|The sum of human wisdom is not contained in any one language, and no single language is capable of expressing all forms and degrees of human comprehension. - Ezra Pound|
No. 148, Part I, 1 August 1995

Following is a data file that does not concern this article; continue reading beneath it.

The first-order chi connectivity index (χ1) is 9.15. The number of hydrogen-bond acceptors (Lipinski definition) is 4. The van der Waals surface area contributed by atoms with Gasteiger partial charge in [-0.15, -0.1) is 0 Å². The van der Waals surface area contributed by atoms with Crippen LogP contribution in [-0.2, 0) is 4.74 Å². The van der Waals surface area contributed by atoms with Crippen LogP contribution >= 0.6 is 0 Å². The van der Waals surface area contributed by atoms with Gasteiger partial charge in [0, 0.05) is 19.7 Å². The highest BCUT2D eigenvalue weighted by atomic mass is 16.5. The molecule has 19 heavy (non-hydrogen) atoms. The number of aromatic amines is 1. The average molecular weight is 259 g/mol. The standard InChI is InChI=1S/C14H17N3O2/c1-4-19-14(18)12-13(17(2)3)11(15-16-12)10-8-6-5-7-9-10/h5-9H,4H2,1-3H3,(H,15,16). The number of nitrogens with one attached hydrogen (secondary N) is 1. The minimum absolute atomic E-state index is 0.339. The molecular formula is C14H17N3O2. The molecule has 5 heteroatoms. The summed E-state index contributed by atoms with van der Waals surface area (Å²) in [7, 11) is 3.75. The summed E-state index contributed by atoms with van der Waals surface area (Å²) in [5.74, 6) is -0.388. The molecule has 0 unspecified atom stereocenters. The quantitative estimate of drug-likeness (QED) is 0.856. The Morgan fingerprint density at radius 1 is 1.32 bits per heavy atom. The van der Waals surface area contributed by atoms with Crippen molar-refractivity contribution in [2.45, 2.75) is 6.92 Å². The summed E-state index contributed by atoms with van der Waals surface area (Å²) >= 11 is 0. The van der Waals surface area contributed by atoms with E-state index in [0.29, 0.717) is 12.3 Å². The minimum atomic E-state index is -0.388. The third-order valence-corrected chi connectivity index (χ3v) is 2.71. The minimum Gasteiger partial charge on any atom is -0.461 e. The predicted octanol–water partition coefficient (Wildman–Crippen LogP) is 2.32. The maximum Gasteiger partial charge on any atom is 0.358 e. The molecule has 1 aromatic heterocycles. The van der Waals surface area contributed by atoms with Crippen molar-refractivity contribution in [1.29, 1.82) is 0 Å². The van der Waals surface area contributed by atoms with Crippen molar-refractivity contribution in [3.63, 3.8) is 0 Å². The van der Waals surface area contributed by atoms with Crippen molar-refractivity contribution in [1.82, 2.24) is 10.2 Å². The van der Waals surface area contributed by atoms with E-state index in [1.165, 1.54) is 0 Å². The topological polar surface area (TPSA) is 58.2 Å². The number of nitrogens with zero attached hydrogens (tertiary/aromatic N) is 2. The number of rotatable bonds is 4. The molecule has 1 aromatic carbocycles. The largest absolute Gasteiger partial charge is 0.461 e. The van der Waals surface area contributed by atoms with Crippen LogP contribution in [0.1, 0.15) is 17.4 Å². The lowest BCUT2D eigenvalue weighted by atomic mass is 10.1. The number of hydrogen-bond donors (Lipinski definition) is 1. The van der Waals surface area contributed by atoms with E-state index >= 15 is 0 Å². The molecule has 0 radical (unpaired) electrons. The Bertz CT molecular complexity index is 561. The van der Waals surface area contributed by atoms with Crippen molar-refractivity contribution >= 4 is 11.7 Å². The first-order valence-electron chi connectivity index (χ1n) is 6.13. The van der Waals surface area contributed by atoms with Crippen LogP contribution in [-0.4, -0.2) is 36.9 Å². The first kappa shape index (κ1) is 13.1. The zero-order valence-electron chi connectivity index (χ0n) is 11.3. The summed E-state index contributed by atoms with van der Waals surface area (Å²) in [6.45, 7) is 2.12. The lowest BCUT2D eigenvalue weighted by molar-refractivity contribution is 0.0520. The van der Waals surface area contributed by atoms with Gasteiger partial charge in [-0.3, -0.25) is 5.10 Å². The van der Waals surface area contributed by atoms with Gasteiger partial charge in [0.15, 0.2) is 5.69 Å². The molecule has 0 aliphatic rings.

We welcome you to Part I of the Open Media Research Institute's Daily Digest. This part focuses on Russia, Transcaucasia and Central Asia, and the CIS. Part II, distributed simultaneously as a second document, covers East-Central and Southeastern Europe. Back issues of the Daily Digest, and other information about OMRI, are available through our WWW pages: http://www.omri.cz/OMRI.html RUSSIA RUSSIAN MOTION TO DISCUSS CROATIA FAILS IN UN. A Russian proposal that the UN Security Council condemn the recent Croatian military offensive in Bosnia failed to gain the support of other council members, Western and Russian media reported on 31 July. Instead of adopting the Russian proposal, the council simply reiterated earlier appeals for all sides in the conflict to cease hostilities. Acting Russian delegate to the UN, Vasilii Sidorov, blamed the U.S. for the council's failure to explicitly condemn Croatian actions, which he said gave the "green light" to a further escalation of hostilities by Croatia. -- Scott Parrish DETAILS OF CONSTITUTIONAL COURT VERDICT. The Constitutional Court handed President Boris Yeltsin a major victory with its 30 July ruling on the constitutionality of three presidential decrees and one government directive that initiated the military intervention in Chechnya, Russian and Western agencies reported. The court ruled that both Yeltsin's 9 December 1994 decree on disarming illegal armed formations in Chechnya and a subsequent 12 December 1994 government directive implementing it were "fully consistent with the constitution." The ruling did strike down two individual provisions of the government directive, one restricting press coverage and the other calling for the deportation of "dangerous individuals" from Chechnya. The other two presidential decrees, one a "secret" decree of 30 November 1994 on restoring constitutional order in Chechnya and the other a 2 November 1994 decree on the basic elements of Russian military doctrine, were judged by the court to be beyond its jurisdiction. -- Scott Parrish REACTION TO CONSTITUTIONAL COURT DECISION. Constitutional Court Deputy Chairwoman Tamara Morshchakova said the verdict was not unanimous and that seven of the court's 19 judges will file "special opinions" outlining their differences with the majority decision, Russian TV reported. Presidential Chief-of-Staff Sergei Filatov said he is "fully satisfied" with the verdict. Judge Valerii Zorkin, former chairman of the court, declared that he fundamentally disagreed with the decision, saying it showed that the court is "a prisoner of the letter of the law" while ignoring its spirit. The pro-Communist newspaper Pravda criticized the court for capitulating to the president, contending that the president not only has "his own" procurator but now has the court in his pocket as well. -- Scott Parrish REACTION TO GROZNY ACCORDS. Prime Minister Viktor Chernomyrdin congratulated the delegation of Russian negotiators, led by Minister for Nationalities Vyacheslav Mikhailov, on the signing of the 30 July military accord in Grozny, and told journalists that President Yeltsin had fully approved its terms, Russian and Western agencies reported on 31 July. Presidential adviser Mikhail Krasnov added that Yeltsin would soon appoint a special representative to Chechnya to oversee the process of normalization. Mikhailov dismissed reports that Chechen President Dzhokhar Dudaev had rejected the accord, and Russian negotiator Arkadii Volskii assured journalists that the accord would "work" even if Dudaev rejected it. Interior Minister Anatolii Kulikov added that if the agreement is implemented, the conditions for democratic elections can be created in Chechnya within 2-3 months. In Chechnya, however, despite the signing of the agreement, Russian military officials announced that six federal servicemen and 35 Chechen fighters had died in clashes during the last 24 hours. -- Scott Parrish YELTSIN PLANS TO DEMOTE KOVALEV'S COMMISSION. President Boris Yeltsin is planning to demote the presidential Human Rights Commission led by Sergei Kovalev, an outspoken critic of the Chechen campaign, to a section of the presidential administration that deals with citizen correspondence, Ekho Moskvy reported on 31 July. The radio characterized the new status of the commission as at the level of a "trash can." On 10 March, the Duma voted to abolish Kovalev's position as the Duma's Human Rights Commissioner because nationalist and pro-communist deputies felt that his criticism was embarrassing Russia. Yeltsin's expected decision is seen as payback for Kovalev's criticism of the war. -- Robert Orttung LAPSHIN SEES COMMUNISTS AS NATURAL ALLIES. Agrarian Party leader Mikhail Lapshin said the natural allies for his party are the Communists, trade unions, and industrialists, Sovetskaya Rossiya reported on 1 August. State Duma Speaker Ivan Rybkin had hoped to get Lapshin to join his left-center alliance, comprising around 50 parties, that has close ties to Yeltsin. Lapshin told reporters, however, that "you can never make a tiger from 50 mice." -- Robert Orttung LACK OF LEGISLATION THREATENS PARTY CONGRESSES. The Federation Council's failure to adopt a law fixing the boundaries for the 225 single-member Duma seats is jeopardizing the plans of Russia's political parties to hold their congresses in mid-August, ITAR-TASS reported on 1 August. Many parties had intended to nominate their candidates for the districts and finalize the party lists for the December balloting at those meetings. Without knowing the exact configuration of the districts, the parties will not be able to nominate candidates for them, forcing them to wait until the situation is clear. The Central Electoral Commission must publish the district boundaries by 30 August but is waiting for the parliament to adopt a law on the matter. Both houses of parliament are in summer recess and there are no plans to convene a special session. If no law is passed, the elections will be held according to the 1993 divisions. -- Robert Orttung WOMEN'S GROUP CRITICIZES LACK OF REPRESENTATION IN PARLIAMENT. The National Council for the 4th World Conference on Women has sent a letter to President Yeltsin, the leaders of both chambers of parliament, and Russia's political parties expressing concern about the low number of women in the parliament, ITAR-TASS reported on 31 July. Of 450 Duma members, only 57 are women, while there are only nine women among the 176 Federation Council members. The letter particularly objected to the idea of delegating future Federation Council members from the local leadership of Russia's regions and republics without voting. The letter said such a procedure is undemocratic and threatens the achievement of equal rights in the country by turning the upper house into a men's club. Yeltsin does not want to hold elections to the upper house and is threatening to veto a law that mandates them. -- Robert Orttung FINN0-UGRIC MINORITY CONGRESS OPENS. The second congress of the Finno- Ugric peoples began on 31 July in Kudymkar (a city in the Komi-Perm autonomous district, 200 km north of Perm), Radio Rossii reported on 31 July. The Finno-Ugric languages include Hungarian and Finnish, groups thought to have come from the Urals where Finno-Ugric groups still live. Representatives from Finland, Estonia, and Hungary attended the congress. The congress will consider a resolution on bringing legal protection of human rights in Russia in line with international norms. The document noted that despite the existence of legislation on languages, attempts to implement such legislation in many regions have been sabotaged. A resolution has also been proposed to give indigenous peoples rights to land held by their ancestors and to compensation for damages to land caused by industrial development. It is the fifth time such a large gathering of Finno-Ugric peoples has been held. -- Alaina Lemon JAPANESE: RUSSIAN PACIFIC FLEET IN TROUBLE. Quoting what it said were top secret documents from the Russian Pacific Fleet headquarters, the Tokyo Shimbun reported on 30 July that the fleet today is only one-third of its 1985 size. The newspaper, cited by the South Korean Yonhap news agency, reported that the fleet now numbers 275 vessels with a total displacement of 660,000 gross tons compared with its former size of 745 vessels and 1,890,000 tons. The reductions were blamed on the lack of repair funds, old age, and arms control treaty cuts. Of the 35 submarines still in the fleet, only 23 are operational. The daily reported that the Russian navy is considering a transferal of the fleet's strategic submarines to the Northern Fleet. -- Doug Clarke CABINET MINISTERS SUMMONED FOR EMERGENCY MEETING. Russian cabinet ministers were summoned for an emergency meeting on 31 July to discuss the results of the budget for the first half of the year and the 1 August draft deadline for the 1996 budget, Russian TV announced the same day. Finance Minister Vladimir Panskov promised the draft budget would be submitted to the Duma by the end of the week. According to ITAR-TASS, ministers said industrial output had declined by only 4% in the first half of 1995 compared to 17% over the same period in 1994. They also noted that exports have grown and the ruble strengthened in the first six months of the year. Panskov and Economy Minister Yevgenii Yasin told Russian and Western media that the government's main task in the second half of 1995 is to prevent a jump in inflation. The government aims to limit monthly money supply growth to 1.5-2% for the rest of the year; it rose an average of 7% a month in the first half of 1995, while consumer prices rose an average of 10.1% in the same period. -- Thomas Sigel VAZ HIKES AUTO PRICES BY 5%. From 1 August, the Volzhskii Automobile Factory (VAZ) will hike automobile prices an average of 5%, ITAR-TASS reported on 31 July. The move is a result of higher costs for materials used in production. The cheapest model, the "Zhiguli 53," will cost around 32 million rubles ($7,200) and the most expensive model, the "Zhiguli 99," will be priced at around 53 million rubles ($11,900). -- Thomas Sigel TRANSCAUCASIA AND CENTRAL ASIA NEXT ROUND OF TAJIK PEACE TALKS, WHEN AND WHERE? Russian Deputy Foreign Minister Albert Chernyshev arrived in Dushanbe on 31 July to discuss bilateral relations and the next round of Tajik peace talks with Tajik President Imomali Rakhmonov, ITAR-TASS reported. Both the Tajik government and the opposition are willing to meet in August but cannot agree on whether to meet in Ashgabat or Tehran. In an interview published in the Iranian daily Iran on 24 July, Ali Akbar Turadzhonzoda, a spokesman for the Tajik opposition, said that while the opposition still wants a 40% share of the government, it is not seeking executive power. The opposition wants a two-year transitional period during which Rakhmonov would remain as president. -- Bruce Pannier FIRST GROUP OF TAJIK REFUGEES RETURN HOME. The first 500 Tajik refugees who had been living in Afghanistan were moved by convoy to Gorno- Badakhshan on 29 July, Russian agencies reported. The repatriation plan calls for 9,000 refugees to be returned by 1 September. The government has been pushing to have all refugees repatriated by 9 September, Tajikistan's Independence Day. The government views the return of the refugees as a sign that the situation in the republic is returning to normal and for just that reason, the opposition has been reluctant to let them go back. The opposition has also been able use the refugees as recruits for continual attacks on CIS border forces from bases in Afghanistan. -- Bruce Pannier TURKEY AND GEORGIA. On 31 July, Turkey and Georgia signed a framework agreement on oil pipeline cooperation, AFP reported the same day. Turkish President Suleyman Demirel, leading a delegation of government officials, said in Borjomi that Turkey "insisted" on building a new oil and gas pipeline through Georgian territory, adding, "They [the Georgians] wanted this." Earlier the same day, Demirel and Georgian parliamentary chairman Eduard Shevardnadze inaugurated a new border gate at Turkgozu, international news agencies reported. Demirel and Shevardnadze both said the gate will be a gate for peace in the region. Demirel said Turkey wants to establish good relations with "everyone in the region," specifically naming Greece, Iran, and Syria. Alluding to a theme popularized by the Turkish right, he also said anyone who passes through the gate will be able to go "all the way to Central Asia." The first border gate between Turkey and Georgia opened in 1988; a third one is expected to be opened in the near future. -- Lowell Bezanis UZBEKISTAN'S ENERGY DEPENDENCE TO END? Two separate reports in the Russian press suggest Uzbekistan is on its way to energy independence. An article in Finansovye izvestiya (No. 53) citing World Bank experts noted that Uzbekistan will stop importing Russian oil next year. According to them, the commissioning of oil deposits at Kuktumalak and Mingbulak, the completion of the first stage of the Bukhara oil refinery, and the reconstruction of another refinery in Ferghana will help Uzbekistan end its dependence on Russian oil. The paper noted that Uzbekistan purchased 3 million tons of oil in 1994 and plans to buy only 750,000 tons in 1995. Meanwhile, Uzbekistan will also give up importing liquefied gas from Russia after the Shurtan gas deposit is commissioned, Kommersant-Daily reported on 27 July. -- Lowell Bezanis [As of 1200 CET] Compiled by Victor Gomez The OMRI Daily Digest offers the latest news from the former Soviet Union and East-Central and Southeastern Europe. It is published Monday through Friday by the Open Media Research Institute. The OMRI Daily Digest is distributed electronically via the OMRI-L list. To subscribe, send "SUBSCRIBE OMRI-L YourFirstName YourLastName" (without the quotation marks and inserting your name where shown) to LISTSERV@UBVM.CC.BUFFALO.EDU No subject line or other text should be included. To receive the OMRI Daily Digest by mail or fax, please direct inquiries to OMRI Publications, Na Strzi 63, 140 62 Prague 4, Czech Republic; or electronically to OMRIPUB@OMRI.CZ Tel.: (42-2) 6114 2114; fax: (42-2) 426 396 OMRI also publishes the biweekly journal Transition, which contains expanded analysis of many of the topics in the Daily Digest. For Transition subscription information send an e-mail to TRANSITION@OMRI.CZ Copyright (C) 1995 Open Media Research Institute, Inc. All rights reserved. ISSN 1211-1570